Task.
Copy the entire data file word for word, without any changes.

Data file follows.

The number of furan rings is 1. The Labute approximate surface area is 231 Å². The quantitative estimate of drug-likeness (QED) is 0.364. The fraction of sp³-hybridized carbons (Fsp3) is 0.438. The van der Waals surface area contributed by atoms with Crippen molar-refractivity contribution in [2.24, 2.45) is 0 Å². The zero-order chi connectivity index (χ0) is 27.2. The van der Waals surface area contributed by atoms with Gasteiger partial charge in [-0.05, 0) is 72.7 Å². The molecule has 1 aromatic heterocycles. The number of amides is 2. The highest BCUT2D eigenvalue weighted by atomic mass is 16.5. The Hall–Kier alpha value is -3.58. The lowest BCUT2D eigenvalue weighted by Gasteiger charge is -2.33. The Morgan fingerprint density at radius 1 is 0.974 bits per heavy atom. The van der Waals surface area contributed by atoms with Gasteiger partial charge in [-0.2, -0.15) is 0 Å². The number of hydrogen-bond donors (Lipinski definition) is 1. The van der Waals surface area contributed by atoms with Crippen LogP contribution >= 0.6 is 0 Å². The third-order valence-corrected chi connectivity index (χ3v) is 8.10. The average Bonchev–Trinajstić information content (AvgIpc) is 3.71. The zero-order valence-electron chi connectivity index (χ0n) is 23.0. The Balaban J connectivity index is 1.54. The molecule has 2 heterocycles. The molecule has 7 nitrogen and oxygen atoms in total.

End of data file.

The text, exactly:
The number of furan rings is 1. The Labute approximate surface area is 231 Å². The quantitative estimate of drug-likeness (QED) is 0.364. The fraction of sp³-hybridized carbons (Fsp3) is 0.438. The van der Waals surface area contributed by atoms with Crippen molar-refractivity contribution in [2.24, 2.45) is 0 Å². The zero-order chi connectivity index (χ0) is 27.2. The van der Waals surface area contributed by atoms with Gasteiger partial charge in [-0.05, 0) is 72.7 Å². The molecule has 1 aromatic heterocycles. The number of amides is 2. The highest BCUT2D eigenvalue weighted by atomic mass is 16.5. The Hall–Kier alpha value is -3.58. The lowest BCUT2D eigenvalue weighted by Gasteiger charge is -2.33. The Morgan fingerprint density at radius 1 is 0.974 bits per heavy atom. The van der Waals surface area contributed by atoms with Gasteiger partial charge in [-0.2, -0.15) is 0 Å². The number of hydrogen-bond donors (Lipinski definition) is 1. The van der Waals surface area contributed by atoms with Crippen LogP contribution >= 0.6 is 0 Å². The third-order valence-corrected chi connectivity index (χ3v) is 8.10. The average Bonchev–Trinajstić information content (AvgIpc) is 3.71. The zero-order valence-electron chi connectivity index (χ0n) is 23.0. The Balaban J connectivity index is 1.54. The molecule has 2 heterocycles. The molecule has 7 nitrogen and oxygen atoms in total.